Impacts of Initial Margin: buy-side and sell-side views
The industry faces fundamental challenges implementing the final phases of uncleared margin rules (UMR), which will occur in two phases, on September 1, 2019 and September 1, 2020.
The large number of counterparties involved in the final phases will create a rush of demand that requires significant infrastructure development in advance, outpacing earlier compliance efforts. The number of heavily negotiated contractual agreements that must be put into place makes implementation even more complicated.
The issues surrounding the impacts of the initial margin rules was discussed in deeper detail at the 2018 Collateral Management Forum to discuss innovative global solutions to meet the industry's evolving collateral management needs. Gareth Jones, Co-Chief Operating Officer, DTCC-Euroclear Global Collateral Ltd. moderated a panel with leaders from both a buy-side and sell-side firm.
The experts agreed that the implications of the rules are incredibly broad and will be felt across an organization including liquidity, risk management, onboarding, self-disclosure, and documentation and processing. New challenges have come into play from being unable to predict volumes to the interplay of non-regulatory margin with regulatory margin. In addition, the buy-side will need to consider existing custodial segregation relationships.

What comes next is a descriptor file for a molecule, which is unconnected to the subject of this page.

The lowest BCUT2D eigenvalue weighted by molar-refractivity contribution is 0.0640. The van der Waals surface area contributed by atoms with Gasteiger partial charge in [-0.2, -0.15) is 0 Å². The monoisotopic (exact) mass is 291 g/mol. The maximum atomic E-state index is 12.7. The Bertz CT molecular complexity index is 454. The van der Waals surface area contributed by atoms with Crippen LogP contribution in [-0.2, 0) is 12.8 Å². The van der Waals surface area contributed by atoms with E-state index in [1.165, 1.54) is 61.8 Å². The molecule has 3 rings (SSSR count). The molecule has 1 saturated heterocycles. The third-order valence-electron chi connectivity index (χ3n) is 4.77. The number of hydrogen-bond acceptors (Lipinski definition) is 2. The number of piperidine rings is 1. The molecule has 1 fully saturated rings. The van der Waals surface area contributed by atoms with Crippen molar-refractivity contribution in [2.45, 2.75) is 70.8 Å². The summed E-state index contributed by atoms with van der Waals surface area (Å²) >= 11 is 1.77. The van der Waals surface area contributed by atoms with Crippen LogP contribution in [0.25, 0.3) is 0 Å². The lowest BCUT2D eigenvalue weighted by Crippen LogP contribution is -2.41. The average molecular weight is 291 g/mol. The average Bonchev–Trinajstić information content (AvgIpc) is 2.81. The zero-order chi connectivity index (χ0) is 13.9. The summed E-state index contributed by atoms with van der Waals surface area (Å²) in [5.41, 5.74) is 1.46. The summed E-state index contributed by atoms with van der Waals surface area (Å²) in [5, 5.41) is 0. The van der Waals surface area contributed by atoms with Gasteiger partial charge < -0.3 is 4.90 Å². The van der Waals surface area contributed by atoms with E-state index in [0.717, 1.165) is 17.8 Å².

Some firms have employed a whole new margin management that understands the terms and the agreements, can make the calculations, can optimize the margin, and can make the transfers on a live basis. The main challenge is to standardize data so that information can be easily exchanged, which naturally means that everything must migrate to electronic management.
Collaboration with Regulators and Custodians
The industry has worked for years in partnership with regulators to make sure the regulations are well designed in terms of scope, direction and timing. But the rapidly-approaching deadlines for UMR implementation are a concern because the margin management systems used to this point were rudimentary.
There is further concern that as the industry nears the deadline for regulatory enforcement the timelines mandated will be challenging particular in light of the host of other global regulations coming into play. For example, in addition to UMR, LIBOR decommissioning is near, and looming over everything is the wildcard that is Brexit. While each of these changes on their own is manageable, together they pose tremendous challenges for the industry.
The custodians are another group the industry is working diligently with to become much more standardized and digitalized and less operationally cumbersome, less bureaucratic. It’s critical that custodians are on the same page as the rest of the marketplace and be ready for the next wave of initial margin requirements in order for the industry to meet regulatory deadlines.
Despite the complexities and challenges, the ultimate goal is to transform a fragmented infrastructure into an ecosystem that is more efficient and transparent in the exchange and management of liquidity as a whole while maintaining strong risk management controls.